At first, as Arlington school board member Torill B. Floyd noted, the plan "sounded like a school board's dream." Instead of fighting a potential school closing, here was a group of parents actually asking that their children's elementary school be closed and merged with a neighboring one.

But the dream ended abruptly when parents from a third elementary school vehemently protested the proposed merger. They said such a change would threaten the stability of their children's school, which in recent years has had an increasingly transient enrollment.

The Arlington school board is considering closing some of the county's 22 grade schools next fall because of declining enrollments. Current policy is to seriously consider closing those grade schools that have fewer than 220 pupils in grades 1 through 6.

Those guidelines make Woodmont Elementary School, with only 204 students this year and a projected enrollment of 165 in grades 1 through 6 next year, an uncontestable candidate for closing.

Because of this, as Woodmont PTA co-president Rebecca DePriest told the school board last week, the school's staff and parents of Woodmont students agreed to ask the board to close the school at the end of this school year and transfer the staff and pupils to nearby Taylor Elementary School.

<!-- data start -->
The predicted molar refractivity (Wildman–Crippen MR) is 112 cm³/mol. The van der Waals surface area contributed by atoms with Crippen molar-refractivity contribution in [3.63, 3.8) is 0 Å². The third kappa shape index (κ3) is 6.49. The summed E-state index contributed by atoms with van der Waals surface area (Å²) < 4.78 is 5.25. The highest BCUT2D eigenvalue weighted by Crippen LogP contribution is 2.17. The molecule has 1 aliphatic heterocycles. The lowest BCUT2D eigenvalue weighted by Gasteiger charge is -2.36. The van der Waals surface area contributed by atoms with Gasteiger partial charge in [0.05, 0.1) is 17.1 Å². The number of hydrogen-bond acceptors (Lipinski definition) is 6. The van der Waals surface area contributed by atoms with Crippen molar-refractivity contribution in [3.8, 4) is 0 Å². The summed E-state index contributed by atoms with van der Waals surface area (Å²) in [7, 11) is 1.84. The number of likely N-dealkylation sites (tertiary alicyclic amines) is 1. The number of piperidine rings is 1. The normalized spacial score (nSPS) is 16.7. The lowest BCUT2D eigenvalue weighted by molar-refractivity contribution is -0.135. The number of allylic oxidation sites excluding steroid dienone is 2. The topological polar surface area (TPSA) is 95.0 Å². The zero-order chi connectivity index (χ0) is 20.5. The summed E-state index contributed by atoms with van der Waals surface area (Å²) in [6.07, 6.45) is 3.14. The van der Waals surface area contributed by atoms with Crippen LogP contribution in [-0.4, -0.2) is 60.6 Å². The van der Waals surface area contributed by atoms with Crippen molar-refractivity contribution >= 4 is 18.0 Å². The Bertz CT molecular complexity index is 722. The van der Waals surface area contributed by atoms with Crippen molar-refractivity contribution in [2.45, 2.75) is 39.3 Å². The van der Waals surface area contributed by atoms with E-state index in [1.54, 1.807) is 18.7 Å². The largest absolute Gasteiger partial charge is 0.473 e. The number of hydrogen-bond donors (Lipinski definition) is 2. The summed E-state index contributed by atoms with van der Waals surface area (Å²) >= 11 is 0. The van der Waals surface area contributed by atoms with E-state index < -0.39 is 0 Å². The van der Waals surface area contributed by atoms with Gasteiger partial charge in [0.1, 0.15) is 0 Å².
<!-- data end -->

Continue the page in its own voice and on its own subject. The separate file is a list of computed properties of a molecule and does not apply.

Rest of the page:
What's more, the plan has drawn enthusiastic support from the staff and PTA at Taylor, which has an enrollment of 375 this year but could accommodate nearly 700 children.

The merger proposal has not pleased parents of children at Key Elementary School, which over the years has lost parts of its former school district -- single-family residential neighborhoods -- to the Woodmont school district. The Key parents would like to regain the Woodmont students who live in what once was Key's district and perhaps pick up others who might be transferred to Taylor if the merger were approved.

They have argued that approval of the Taylor-Woodmont proposal would set a bad precedent for future school mergers if schools are allowed "to chart their own destinies," as one parent called it.

DePriest, however, noting that school Superintendent Charles E. Nunley had encouraged the Woodmont PTA to get involved in the school's "destiny," said the school community believes its plan represents "a responsible, sensible approach to a difficult and emotional problem."

Taylor PTA co-president William Moore said the merger would help both schools. He said it would bring the Taylor enrollment up to 500, thus eliminating the need to mix half-classes from different grade levels and allowing students with roughly comparable abilities to be grouped together.

Taylor PTA treasurer Durwood Settles estimated that closing Woodmont would save the school board $120,000 to $150,000 at a time when the board is under pressure to cut costs.

But parents from Key Elementary School view the merger proposal, which the school board will discuss at its Dec. 17 meeting, as a threat to the academic program, and perhaps to the future operation, of their school.